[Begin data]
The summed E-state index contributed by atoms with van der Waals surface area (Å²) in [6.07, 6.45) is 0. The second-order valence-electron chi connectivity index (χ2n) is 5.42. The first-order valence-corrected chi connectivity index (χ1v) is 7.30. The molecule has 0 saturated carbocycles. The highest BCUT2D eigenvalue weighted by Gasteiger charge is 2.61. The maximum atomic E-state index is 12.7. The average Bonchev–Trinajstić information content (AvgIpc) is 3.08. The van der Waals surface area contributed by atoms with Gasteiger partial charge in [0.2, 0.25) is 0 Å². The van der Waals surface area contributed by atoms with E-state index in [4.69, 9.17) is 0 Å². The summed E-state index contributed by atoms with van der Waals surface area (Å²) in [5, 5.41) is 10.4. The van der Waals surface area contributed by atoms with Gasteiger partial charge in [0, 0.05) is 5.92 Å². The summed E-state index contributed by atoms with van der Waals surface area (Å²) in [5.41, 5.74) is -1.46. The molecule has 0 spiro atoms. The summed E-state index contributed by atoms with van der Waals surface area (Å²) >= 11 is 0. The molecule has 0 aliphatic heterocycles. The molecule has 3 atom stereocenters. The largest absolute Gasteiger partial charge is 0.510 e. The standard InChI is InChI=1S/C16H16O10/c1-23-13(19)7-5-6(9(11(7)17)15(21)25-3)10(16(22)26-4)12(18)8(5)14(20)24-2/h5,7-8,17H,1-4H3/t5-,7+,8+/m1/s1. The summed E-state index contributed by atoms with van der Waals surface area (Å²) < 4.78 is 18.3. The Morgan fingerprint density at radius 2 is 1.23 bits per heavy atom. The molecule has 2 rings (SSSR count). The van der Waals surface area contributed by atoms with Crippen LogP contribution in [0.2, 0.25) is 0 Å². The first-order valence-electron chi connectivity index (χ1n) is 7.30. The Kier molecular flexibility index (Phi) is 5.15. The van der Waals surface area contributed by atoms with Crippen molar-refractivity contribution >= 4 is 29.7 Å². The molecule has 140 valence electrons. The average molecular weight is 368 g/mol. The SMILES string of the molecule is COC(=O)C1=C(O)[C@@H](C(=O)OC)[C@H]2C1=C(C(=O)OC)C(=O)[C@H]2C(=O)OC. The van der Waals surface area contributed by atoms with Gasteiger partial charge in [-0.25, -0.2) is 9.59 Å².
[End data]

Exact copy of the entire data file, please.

The summed E-state index contributed by atoms with van der Waals surface area (Å²) in [6.07, 6.45) is 0. The second-order valence-electron chi connectivity index (χ2n) is 5.42. The first-order valence-corrected chi connectivity index (χ1v) is 7.30. The molecule has 0 saturated carbocycles. The highest BCUT2D eigenvalue weighted by Gasteiger charge is 2.61. The maximum atomic E-state index is 12.7. The average Bonchev–Trinajstić information content (AvgIpc) is 3.08. The van der Waals surface area contributed by atoms with Gasteiger partial charge in [0.2, 0.25) is 0 Å². The van der Waals surface area contributed by atoms with E-state index in [4.69, 9.17) is 0 Å². The summed E-state index contributed by atoms with van der Waals surface area (Å²) in [5, 5.41) is 10.4. The van der Waals surface area contributed by atoms with Gasteiger partial charge in [0, 0.05) is 5.92 Å². The summed E-state index contributed by atoms with van der Waals surface area (Å²) in [5.41, 5.74) is -1.46. The molecule has 0 spiro atoms. The summed E-state index contributed by atoms with van der Waals surface area (Å²) >= 11 is 0. The molecule has 0 aliphatic heterocycles. The molecule has 3 atom stereocenters. The largest absolute Gasteiger partial charge is 0.510 e. The standard InChI is InChI=1S/C16H16O10/c1-23-13(19)7-5-6(9(11(7)17)15(21)25-3)10(16(22)26-4)12(18)8(5)14(20)24-2/h5,7-8,17H,1-4H3/t5-,7+,8+/m1/s1. The summed E-state index contributed by atoms with van der Waals surface area (Å²) < 4.78 is 18.3. The Morgan fingerprint density at radius 2 is 1.23 bits per heavy atom. The molecule has 2 rings (SSSR count). The van der Waals surface area contributed by atoms with Crippen LogP contribution in [0.2, 0.25) is 0 Å². The first-order valence-electron chi connectivity index (χ1n) is 7.30. The Kier molecular flexibility index (Phi) is 5.15. The van der Waals surface area contributed by atoms with Crippen molar-refractivity contribution >= 4 is 29.7 Å². The molecule has 140 valence electrons. The average molecular weight is 368 g/mol. The SMILES string of the molecule is COC(=O)C1=C(O)[C@@H](C(=O)OC)[C@H]2C1=C(C(=O)OC)C(=O)[C@H]2C(=O)OC. The van der Waals surface area contributed by atoms with Gasteiger partial charge in [-0.25, -0.2) is 9.59 Å².